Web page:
For my International Affairs Scholars service requirement, I attended the Wildlights at the Columbus Zoo. As I’m from Toledo, I have gone to the Lights before Christmas at the Toledo Zoo with my friends for several years now. That was why I was ecstatic to go on this trip with my fellow scholars. What made this event a service project was that we were able to get in by bringing five canned goods. Going in, I wasn’t sure whether or not we would be volunteering in some way at the Zoo, or simply enjoying the lights. It turns out we were just there to enjoy the lights, which was really fun, however I wish there was more of a service component. I planned on doing the mural as well, but I had something that day and didn’t make it.
Exploring the zoo was extremely fun. We saw all sorts of animals. Our first stop was the polar bears. I left the zoo a tad disappointed, because all we saw at the exhibit was these statues in the darkness. Upon writing this post, I realized that these statues were actually the polar bears when somebody pointed it out to me. Funny how life works. A similar experience happened when we passed by the bison. We thought they were rocks. The elephant exhibit was very interesting. I learned from a zookeeper that one of the elephant’s tusks were lower than the other tusk because he rests his trunk on that tusk. Also, there was another female who we didn’t get a chance to see because she was pregnant. However, my favorite exhibit of all was the Australian exhibit because I got to see the wombats.
I feel as though the lights turned out to be more of a social event. I was able to connect more to other International Affairs Scholars people. Living on the third floor of Smith-Steeb Hall, I haven’t had the chance to connect with many other IA people, who mainly live on the eighth floor. The friends that I do have in IA, I met in shared classes. After exploring the lights at the zoo, we headed to Olive Garden instead of taking the bus home. I had never actually been to Olive Garden, so it truly was an experience.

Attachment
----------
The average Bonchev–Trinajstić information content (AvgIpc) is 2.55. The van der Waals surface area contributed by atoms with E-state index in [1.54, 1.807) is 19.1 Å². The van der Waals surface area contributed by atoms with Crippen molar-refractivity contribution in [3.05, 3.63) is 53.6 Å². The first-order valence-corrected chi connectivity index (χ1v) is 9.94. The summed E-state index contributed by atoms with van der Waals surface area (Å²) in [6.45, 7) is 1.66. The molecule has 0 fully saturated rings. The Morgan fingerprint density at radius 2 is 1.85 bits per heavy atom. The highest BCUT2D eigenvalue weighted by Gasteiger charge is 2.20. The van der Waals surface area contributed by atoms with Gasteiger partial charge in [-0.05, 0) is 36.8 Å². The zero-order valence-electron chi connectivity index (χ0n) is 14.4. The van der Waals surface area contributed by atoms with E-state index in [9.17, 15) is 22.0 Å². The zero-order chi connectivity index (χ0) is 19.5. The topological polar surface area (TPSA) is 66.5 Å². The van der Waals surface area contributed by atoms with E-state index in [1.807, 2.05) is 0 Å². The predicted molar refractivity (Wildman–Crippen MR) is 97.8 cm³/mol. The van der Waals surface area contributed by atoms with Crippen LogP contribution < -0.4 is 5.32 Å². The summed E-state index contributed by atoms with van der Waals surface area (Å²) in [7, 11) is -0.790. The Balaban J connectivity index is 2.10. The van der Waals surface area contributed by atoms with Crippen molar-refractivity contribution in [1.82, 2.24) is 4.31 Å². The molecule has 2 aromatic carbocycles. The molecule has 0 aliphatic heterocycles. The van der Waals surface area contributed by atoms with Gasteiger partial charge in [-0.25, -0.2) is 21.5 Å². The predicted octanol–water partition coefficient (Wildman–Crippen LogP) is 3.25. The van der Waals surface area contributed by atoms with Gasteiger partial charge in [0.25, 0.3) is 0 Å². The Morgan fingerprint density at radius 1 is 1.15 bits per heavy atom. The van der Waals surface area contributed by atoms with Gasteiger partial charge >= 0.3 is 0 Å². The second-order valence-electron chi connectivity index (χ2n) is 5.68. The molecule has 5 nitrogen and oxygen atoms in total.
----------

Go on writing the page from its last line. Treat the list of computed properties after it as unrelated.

I will say, that though I had a fantastic time with my fellow IA Scholars, visiting the zoo wasn’t as fun for me as when I was little. Through out the night, in the back of my mind was the fact that all these animals were in captivity. I understand that zoos nowadays are used more for educational purposes and research, rather than simply entertainment, but it still was a problem for me. Tying this adventure into international affairs, I got the chance to stay with a host family in China the summer before my junior year of high school. While I was there, I visited an aquarium. There wasn’t enough space for any of the animals and it was really disheartening. I also got to visit a market place where they sold animals. The most adorable puppies were shoved into tiny crates that only had metal barring for bottoms. It was interesting to see how animal’s rights are perceived differently among nations. I am in no way saying that these problems don’t exist in the U.S. Animal abuse exists worldwide, and though it is not a major concern among the great politicians of the world, it definitely is an international issue.